Clinical Nuclear Medicine

Skip Navigation LinksHome > February 2013 - Volume 38 - Issue 2 > The Value of 18F-FDG PET/CT after Autologous Stem Cell Trans...
Clinical Nuclear Medicine:
doi: 10.1097/RLU.0b013e318266cee2
Original Articles

The Value of 18F-FDG PET/CT after Autologous Stem Cell Transplantation (ASCT) in Patients Affected by Multiple Myeloma (MM): Experience With 77 Patients

Nanni, Cristina*; Zamagni, Elena; Celli, Monica*; Caroli, Paola*; Ambrosini, Valentina*; Tacchetti, Paola; Brioli, Annamaria; Zannetti, Beatrice; Pezzi, Annalisa; Pantani, Lucia; Perrone, Giulia; Zompatori, Maurizio; Cavo, Michele; Colletti, Patrick M.§; Rubello, Domenico; Fanti, Stefano*

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Aim: The objective of this study was to analyze the prognostic value of 18F-FDG PET/CT after therapy in patients with multiple myeloma (MM).

Patients and Methods: One hundred seven patients prospectively recruited with MM had FDG PET/CT at staging 3 months after therapy (autologous stem cell transplantation) and every 6 to 12 months during the follow-up (mean 41 months). Patients were divided into group 1 (relapsed) and group 2 (nonrelapsed). In group 1, PET results and SUVmax were compared to the time to relapse (TTR). In group 2, the presence of PET finding changes during follow-up was analyzed to identify typical patterns of disease behavior (ie, late responders or stabilized disease). Patients with a negative PET at staging were excluded from further evaluation.

Results: Forty-seven out of 107 (44%) patients relapsed: 10 were excluded because of a negative PET at staging. In group 1, 22 patients had a negative posttherapy PET (59%, mean TTR = 27.6 months) and 15 had a positive posttherapy PET (41%, mean TTR = 18 months). There was a significant difference between the TTR of the two subgroups (t test P = 0.05). In patients with a positive posttherapy PET, the SUVmax was inversely correlated to the TTR (correlation coefficient = −0.7; P < 0.01).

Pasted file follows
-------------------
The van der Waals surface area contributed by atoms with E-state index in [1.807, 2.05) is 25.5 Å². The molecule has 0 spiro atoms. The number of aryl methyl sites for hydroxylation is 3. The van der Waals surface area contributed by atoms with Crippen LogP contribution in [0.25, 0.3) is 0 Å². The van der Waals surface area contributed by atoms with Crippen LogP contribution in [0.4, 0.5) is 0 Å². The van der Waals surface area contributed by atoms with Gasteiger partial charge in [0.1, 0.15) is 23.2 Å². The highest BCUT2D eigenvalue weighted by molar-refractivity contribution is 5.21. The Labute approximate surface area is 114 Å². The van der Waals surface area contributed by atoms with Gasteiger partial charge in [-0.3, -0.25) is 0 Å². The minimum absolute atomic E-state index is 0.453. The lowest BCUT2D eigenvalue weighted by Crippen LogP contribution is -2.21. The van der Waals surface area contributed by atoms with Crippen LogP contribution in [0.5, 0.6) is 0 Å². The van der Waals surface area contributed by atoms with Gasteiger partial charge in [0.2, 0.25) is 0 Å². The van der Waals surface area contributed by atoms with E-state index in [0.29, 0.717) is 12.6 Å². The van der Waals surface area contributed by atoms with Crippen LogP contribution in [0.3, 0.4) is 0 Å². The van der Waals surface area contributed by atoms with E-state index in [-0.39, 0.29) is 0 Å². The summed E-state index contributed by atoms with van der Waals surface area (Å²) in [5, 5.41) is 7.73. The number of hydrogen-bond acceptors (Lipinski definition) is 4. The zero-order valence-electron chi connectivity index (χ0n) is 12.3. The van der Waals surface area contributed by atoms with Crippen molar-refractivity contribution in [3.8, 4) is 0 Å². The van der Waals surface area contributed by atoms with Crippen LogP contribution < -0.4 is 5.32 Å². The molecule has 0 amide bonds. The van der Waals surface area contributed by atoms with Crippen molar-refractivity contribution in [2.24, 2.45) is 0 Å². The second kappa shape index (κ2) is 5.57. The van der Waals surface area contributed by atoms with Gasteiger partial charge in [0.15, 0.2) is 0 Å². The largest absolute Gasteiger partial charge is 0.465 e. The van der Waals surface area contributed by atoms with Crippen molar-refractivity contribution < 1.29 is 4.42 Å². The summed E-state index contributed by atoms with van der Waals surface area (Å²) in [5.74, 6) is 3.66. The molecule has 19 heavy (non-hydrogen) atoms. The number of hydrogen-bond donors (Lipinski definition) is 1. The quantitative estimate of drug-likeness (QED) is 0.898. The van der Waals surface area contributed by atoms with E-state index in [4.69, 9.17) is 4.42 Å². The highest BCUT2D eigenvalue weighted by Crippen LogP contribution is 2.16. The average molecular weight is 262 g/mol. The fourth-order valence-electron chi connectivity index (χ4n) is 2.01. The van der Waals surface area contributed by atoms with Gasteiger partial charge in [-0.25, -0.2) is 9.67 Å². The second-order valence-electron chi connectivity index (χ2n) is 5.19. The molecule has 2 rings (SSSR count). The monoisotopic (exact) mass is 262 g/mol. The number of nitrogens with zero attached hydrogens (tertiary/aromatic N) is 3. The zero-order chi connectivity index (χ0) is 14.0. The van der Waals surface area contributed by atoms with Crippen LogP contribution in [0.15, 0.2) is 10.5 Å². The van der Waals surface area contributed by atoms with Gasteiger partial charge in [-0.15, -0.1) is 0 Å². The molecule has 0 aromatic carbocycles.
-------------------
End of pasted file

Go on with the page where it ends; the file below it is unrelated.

Sixty out of 107 (56%) patients did not relapse. Twenty patients were excluded because of a negative PET at staging. In group 2, 27 patients had a negative posttherapy PET (68%) and 13 had a positive posttherapy PET (32%). None of nonrelapsed patients showed a progressive increase in SUVmax during the follow-up. There was no significant difference between relapsed and nonrelapsed patients in terms of SUVmax at posttherapy PET/CT (t test P = 0.7).

Conclusion: In our series of MM patients, a negative posttherapy PET was predictive for nonrelapse or a long disease-free survival. In contrast, a persistent significantly increased SUVmax after therapy was correlated to a short TTR.

© 2013 Lippincott Williams & Wilkins, Inc.


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